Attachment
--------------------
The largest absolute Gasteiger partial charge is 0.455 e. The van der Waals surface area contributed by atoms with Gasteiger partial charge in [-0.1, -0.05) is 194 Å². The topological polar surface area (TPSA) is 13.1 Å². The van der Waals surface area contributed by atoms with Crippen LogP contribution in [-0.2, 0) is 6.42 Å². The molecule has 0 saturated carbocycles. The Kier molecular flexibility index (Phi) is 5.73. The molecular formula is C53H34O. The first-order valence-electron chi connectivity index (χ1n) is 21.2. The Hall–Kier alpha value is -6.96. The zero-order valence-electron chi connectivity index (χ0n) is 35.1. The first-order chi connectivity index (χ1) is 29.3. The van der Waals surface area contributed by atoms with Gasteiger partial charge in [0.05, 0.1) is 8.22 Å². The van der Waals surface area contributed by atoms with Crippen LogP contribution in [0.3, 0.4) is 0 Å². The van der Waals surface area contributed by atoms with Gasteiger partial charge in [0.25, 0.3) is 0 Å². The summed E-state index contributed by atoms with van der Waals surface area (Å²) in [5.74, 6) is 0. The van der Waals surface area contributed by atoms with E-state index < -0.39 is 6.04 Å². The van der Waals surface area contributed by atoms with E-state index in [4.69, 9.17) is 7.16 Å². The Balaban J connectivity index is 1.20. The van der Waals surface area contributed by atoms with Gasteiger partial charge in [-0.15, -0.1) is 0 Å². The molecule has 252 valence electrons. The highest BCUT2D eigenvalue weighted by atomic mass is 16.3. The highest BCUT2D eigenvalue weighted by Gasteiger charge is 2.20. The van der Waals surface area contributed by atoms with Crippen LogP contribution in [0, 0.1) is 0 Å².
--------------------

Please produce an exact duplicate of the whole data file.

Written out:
The largest absolute Gasteiger partial charge is 0.455 e. The van der Waals surface area contributed by atoms with Gasteiger partial charge in [-0.1, -0.05) is 194 Å². The topological polar surface area (TPSA) is 13.1 Å². The van der Waals surface area contributed by atoms with Crippen LogP contribution in [-0.2, 0) is 6.42 Å². The molecule has 0 saturated carbocycles. The Kier molecular flexibility index (Phi) is 5.73. The molecular formula is C53H34O. The first-order valence-electron chi connectivity index (χ1n) is 21.2. The Hall–Kier alpha value is -6.96. The zero-order valence-electron chi connectivity index (χ0n) is 35.1. The first-order chi connectivity index (χ1) is 29.3. The van der Waals surface area contributed by atoms with Gasteiger partial charge in [0.05, 0.1) is 8.22 Å². The van der Waals surface area contributed by atoms with Crippen LogP contribution in [0.3, 0.4) is 0 Å². The van der Waals surface area contributed by atoms with Gasteiger partial charge in [0.25, 0.3) is 0 Å². The summed E-state index contributed by atoms with van der Waals surface area (Å²) in [5.74, 6) is 0. The van der Waals surface area contributed by atoms with E-state index < -0.39 is 6.04 Å². The van der Waals surface area contributed by atoms with E-state index in [4.69, 9.17) is 7.16 Å². The Balaban J connectivity index is 1.20. The van der Waals surface area contributed by atoms with Gasteiger partial charge in [-0.15, -0.1) is 0 Å². The molecule has 252 valence electrons. The highest BCUT2D eigenvalue weighted by atomic mass is 16.3. The highest BCUT2D eigenvalue weighted by Gasteiger charge is 2.20. The van der Waals surface area contributed by atoms with Crippen LogP contribution in [0, 0.1) is 0 Å².